A while back, I took a look at some Half-Life 2 improvement mods, and ultimately determined that the best way to play Valve's 2004 masterpiece was, well, without any mods whatsoever.
At the time, one of the mods I tried to look at for the piece was called Half-Life 2 Update, created by modder Filip Victor. It had been in the works for a while, but the move to SteamPipe broke it, and there had been little news about it since. Well, it's finally arrived as a free download on Steam.
The Update mod promises a host of visual upgrades to HL2, including detailed shadows, better interior lighting, environmental fog, particle effects, better water reflections, and more world detail. It also fixes bugs and improves scripted sequences and the collision system. The ultimate goal was to improve the look of the game without making any drastic changes along the lines of the FakeFactory's Cinematic Mod.
I downloaded it and gave it a try. It's all a bit subtle—it's not at all like playing a brand new game or anything like that—but definitely noticeable. The game does look better, and crisper. There's more detail, the shadows are definitely nicer, the water looks great, and it brings Half-Life 2 closer to the visual improvements we saw in Episodes 1 and 2.
It's not something you'll call people excitedly into the room to see, but that was never really the point, and there's only so much you can do with a decade-old game unless you want to completely overhaul it from top to bottom. I'd say, if you've been looking for an excuse to play Half-Life 2 again... well, first, who needs an excuse? It's still fun. Except for the Hoppers. The Hoppers are dumb.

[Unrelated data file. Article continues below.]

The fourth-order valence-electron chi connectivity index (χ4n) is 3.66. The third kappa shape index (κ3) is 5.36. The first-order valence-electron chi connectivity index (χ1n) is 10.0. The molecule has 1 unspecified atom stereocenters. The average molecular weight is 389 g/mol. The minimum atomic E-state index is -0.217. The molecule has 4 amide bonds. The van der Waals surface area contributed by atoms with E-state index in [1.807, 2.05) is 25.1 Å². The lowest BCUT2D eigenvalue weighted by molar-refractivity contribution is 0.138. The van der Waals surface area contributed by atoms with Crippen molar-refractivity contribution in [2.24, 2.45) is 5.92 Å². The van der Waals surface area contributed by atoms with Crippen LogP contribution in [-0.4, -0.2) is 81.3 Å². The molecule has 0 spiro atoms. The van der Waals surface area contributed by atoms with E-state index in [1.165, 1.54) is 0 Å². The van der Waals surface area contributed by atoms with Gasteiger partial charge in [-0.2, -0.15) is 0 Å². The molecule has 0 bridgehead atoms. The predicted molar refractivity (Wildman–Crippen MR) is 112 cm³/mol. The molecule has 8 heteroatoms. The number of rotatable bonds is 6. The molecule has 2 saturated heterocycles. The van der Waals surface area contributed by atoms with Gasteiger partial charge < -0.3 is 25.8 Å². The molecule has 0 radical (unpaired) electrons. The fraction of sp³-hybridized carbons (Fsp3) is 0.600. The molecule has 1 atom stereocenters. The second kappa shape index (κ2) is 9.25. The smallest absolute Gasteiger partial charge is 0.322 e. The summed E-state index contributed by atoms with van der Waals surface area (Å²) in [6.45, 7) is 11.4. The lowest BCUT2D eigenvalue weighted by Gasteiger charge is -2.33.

Also, who wants to tiptoe over the sandy beaches again, really? And Ravenholm has kind of lost it's scariness by now. And the boss fight at the end, where the boss is basically a box you have to knock the sides off... eh, skip that bit.
But otherwise, it's a fine reason to play your favorite parts of the game again.
While Filip Victor is the developer of Update, he wasn't alone in his work. He had help from the Half-Life community, who helped him compile lists of bugs and issues. The mod also includes community commentary: select it from the main menu and you'll find nodes scattered throughout the game allowing you to listen to the musings of several YouTubers and Ross Scott, creator of the video series Freeman's Mind.
You can view a PDF of the changes and the ideas behind the mod right here. And, here's a nice comparison video that probably does a much better job of showing off the changes than my screenshots do.
Or, just download it from Steam and the next time you get a hankering for some Half-Life 2, try the Update version.